Exhibitions
Succession H. Matisse/BilledKunst Copydan 2012. Henri Matisse, Seated Nude, 1909

© Succession H. Matisse/BilledKunst Copydan 2012. Henri Matisse, Seated Nude, 1909

© Succession H. Matisse/BilledKunst Copydan 2012. Henri Matisse (1869-1954), Nude with a White Scarf, 1909.

Nude woman

Matisse presumably painted the two paintings Nude with a White Scarf and Seated Nude concurrently, but he never finished the latter. The paintings could be viewed side by side in the exhibition.

While working on the painting Nude with a White Scarf Matisse’s changed the woman’s position. He did not make much effort to hide these changes, and so the working process becomes part of the final painting.

Changes to the painting

Matisse moved the woman’s body; to hide this move he used black paint to paint over the parts he had moved. The adjustment is visible to the right of the figure. Matisse’s changes to the position of the legs are also visible to the naked eye. Her left leg was originally extended further ahead. The right leg was originally pulled up closer to the upper body, but is now bent forward as if she were about to rise. This disrupts the overall sense of harmonious serenity that otherwise characterises the woman and makes the figure’s pose more dynamic.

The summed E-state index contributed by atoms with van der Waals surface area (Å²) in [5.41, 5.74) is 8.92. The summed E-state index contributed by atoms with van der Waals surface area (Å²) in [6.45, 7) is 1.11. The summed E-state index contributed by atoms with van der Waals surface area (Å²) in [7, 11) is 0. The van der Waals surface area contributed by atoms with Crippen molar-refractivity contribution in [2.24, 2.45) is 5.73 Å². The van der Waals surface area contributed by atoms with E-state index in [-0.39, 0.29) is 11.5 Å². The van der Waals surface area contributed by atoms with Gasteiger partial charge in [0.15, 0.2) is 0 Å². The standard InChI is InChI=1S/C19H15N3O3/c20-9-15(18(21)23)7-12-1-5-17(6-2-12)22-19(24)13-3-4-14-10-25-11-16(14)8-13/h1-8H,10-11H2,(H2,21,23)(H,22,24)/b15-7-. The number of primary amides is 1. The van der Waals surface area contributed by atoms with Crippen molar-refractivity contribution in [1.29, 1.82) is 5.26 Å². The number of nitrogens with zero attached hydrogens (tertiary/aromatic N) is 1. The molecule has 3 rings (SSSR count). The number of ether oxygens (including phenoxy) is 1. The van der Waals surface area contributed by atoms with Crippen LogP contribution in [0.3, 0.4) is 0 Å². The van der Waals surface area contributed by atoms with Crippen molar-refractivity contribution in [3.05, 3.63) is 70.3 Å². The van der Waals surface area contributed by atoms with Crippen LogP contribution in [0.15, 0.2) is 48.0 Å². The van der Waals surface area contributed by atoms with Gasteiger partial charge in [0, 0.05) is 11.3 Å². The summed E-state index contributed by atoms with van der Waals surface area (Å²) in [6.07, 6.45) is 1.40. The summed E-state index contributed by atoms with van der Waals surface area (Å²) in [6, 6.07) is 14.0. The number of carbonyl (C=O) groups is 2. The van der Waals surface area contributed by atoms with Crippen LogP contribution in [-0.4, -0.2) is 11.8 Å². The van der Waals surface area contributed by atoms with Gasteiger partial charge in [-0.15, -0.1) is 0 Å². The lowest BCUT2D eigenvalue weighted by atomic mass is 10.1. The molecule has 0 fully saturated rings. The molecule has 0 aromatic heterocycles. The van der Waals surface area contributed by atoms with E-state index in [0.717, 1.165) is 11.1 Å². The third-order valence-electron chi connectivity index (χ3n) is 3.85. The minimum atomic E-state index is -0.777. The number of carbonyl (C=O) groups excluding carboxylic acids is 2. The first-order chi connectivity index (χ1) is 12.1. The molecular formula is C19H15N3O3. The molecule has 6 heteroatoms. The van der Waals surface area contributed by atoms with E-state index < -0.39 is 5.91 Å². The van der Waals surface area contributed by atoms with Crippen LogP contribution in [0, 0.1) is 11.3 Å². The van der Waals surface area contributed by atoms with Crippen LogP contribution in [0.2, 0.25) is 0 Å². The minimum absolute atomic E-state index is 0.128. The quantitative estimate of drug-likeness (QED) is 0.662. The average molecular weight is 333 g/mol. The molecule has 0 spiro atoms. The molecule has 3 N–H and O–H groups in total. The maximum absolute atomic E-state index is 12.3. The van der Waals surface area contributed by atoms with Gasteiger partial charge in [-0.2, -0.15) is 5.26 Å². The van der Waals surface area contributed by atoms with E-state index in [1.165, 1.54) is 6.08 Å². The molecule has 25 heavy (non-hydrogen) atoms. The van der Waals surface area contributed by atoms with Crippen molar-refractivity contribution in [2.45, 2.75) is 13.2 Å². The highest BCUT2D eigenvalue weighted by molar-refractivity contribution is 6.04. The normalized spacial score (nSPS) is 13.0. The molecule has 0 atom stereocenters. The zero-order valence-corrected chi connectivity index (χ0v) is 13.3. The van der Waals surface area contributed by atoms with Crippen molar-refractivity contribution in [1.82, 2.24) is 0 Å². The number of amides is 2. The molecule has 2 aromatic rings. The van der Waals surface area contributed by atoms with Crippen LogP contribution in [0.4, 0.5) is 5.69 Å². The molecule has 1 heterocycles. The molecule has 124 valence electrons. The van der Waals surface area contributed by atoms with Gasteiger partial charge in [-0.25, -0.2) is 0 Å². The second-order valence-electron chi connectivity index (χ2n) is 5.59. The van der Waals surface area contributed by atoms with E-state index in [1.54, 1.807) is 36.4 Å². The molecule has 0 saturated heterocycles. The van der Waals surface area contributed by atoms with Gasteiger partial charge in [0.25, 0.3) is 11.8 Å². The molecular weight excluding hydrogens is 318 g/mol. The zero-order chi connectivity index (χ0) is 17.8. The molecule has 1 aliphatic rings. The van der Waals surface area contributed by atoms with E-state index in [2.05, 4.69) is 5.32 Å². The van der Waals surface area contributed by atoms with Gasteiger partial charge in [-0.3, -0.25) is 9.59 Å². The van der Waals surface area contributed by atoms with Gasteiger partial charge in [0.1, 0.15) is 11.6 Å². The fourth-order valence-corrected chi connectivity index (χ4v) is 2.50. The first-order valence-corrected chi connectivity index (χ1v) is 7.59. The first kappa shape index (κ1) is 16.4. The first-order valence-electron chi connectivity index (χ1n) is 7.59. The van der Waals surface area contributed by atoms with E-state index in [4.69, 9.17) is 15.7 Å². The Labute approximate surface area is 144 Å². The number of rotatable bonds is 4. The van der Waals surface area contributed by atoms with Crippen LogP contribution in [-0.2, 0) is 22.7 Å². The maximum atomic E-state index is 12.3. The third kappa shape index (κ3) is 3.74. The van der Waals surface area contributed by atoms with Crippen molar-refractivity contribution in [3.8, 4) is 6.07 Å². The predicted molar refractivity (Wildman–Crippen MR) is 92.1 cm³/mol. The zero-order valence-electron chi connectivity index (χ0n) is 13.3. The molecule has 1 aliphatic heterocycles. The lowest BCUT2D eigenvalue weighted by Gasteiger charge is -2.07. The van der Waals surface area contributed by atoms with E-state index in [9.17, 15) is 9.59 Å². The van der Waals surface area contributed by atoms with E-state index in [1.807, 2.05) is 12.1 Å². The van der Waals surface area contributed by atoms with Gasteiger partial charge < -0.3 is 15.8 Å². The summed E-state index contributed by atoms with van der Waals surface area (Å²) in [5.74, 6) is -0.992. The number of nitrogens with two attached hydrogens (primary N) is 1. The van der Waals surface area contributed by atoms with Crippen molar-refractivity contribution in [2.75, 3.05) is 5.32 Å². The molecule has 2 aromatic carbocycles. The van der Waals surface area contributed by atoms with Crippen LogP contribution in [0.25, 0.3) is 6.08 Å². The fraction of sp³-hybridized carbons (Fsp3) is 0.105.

Who came first?

At first glance you are most likely to think that Seated Nude is an unfinished variation on Nude with a White Scarf. But this cannot be the case. Isabelle Duvernois, a conservator with the Metropolitan Museum of Modern Art, has established that the contours of Seated Nude can be made out underneath Nude with a White Scarf. On this basis Duvernois has concluded that Matisse probably began work on Seated Nude first.

An unfinished painting?

The exact relationship between Nude with a White Scarf and Seated Nude is not conclusively known. Perhaps he worked on the two paintings concurrently. We do not know how much progress Matisse had made on Nude with a White Scarf when he decided to abandon work on Seated Nude.

Nor do we know exactly how he envisioned this version. We cannot say for certain that he actively decided to abandon the painting. Perhaps he was simply interrupted in his work and then did not find occasion to complete it later. Whatever the case may be, the painting stayed in his studio in Issy-les-Moulineaux for a long time, and it appears in several paintings that feature the studio as subject matter.  This could suggest that Matisse did not feel that he had finished working with the subject when he was interrupted in his work on Seated Nude. By keeping the paintings in plain sight every day Matisse gave himself the opportunity to reflect on the subject.

Hear about more works in the audio guide.

The text is based on Kasper Monrad’s article Model / Bathing Woman / Odalisque. The full article is available in the exhibition catalogue, where you can also explore much more of Matisse’s art in a total of 28 articles.

You can buy the book in the museum art bookshop.


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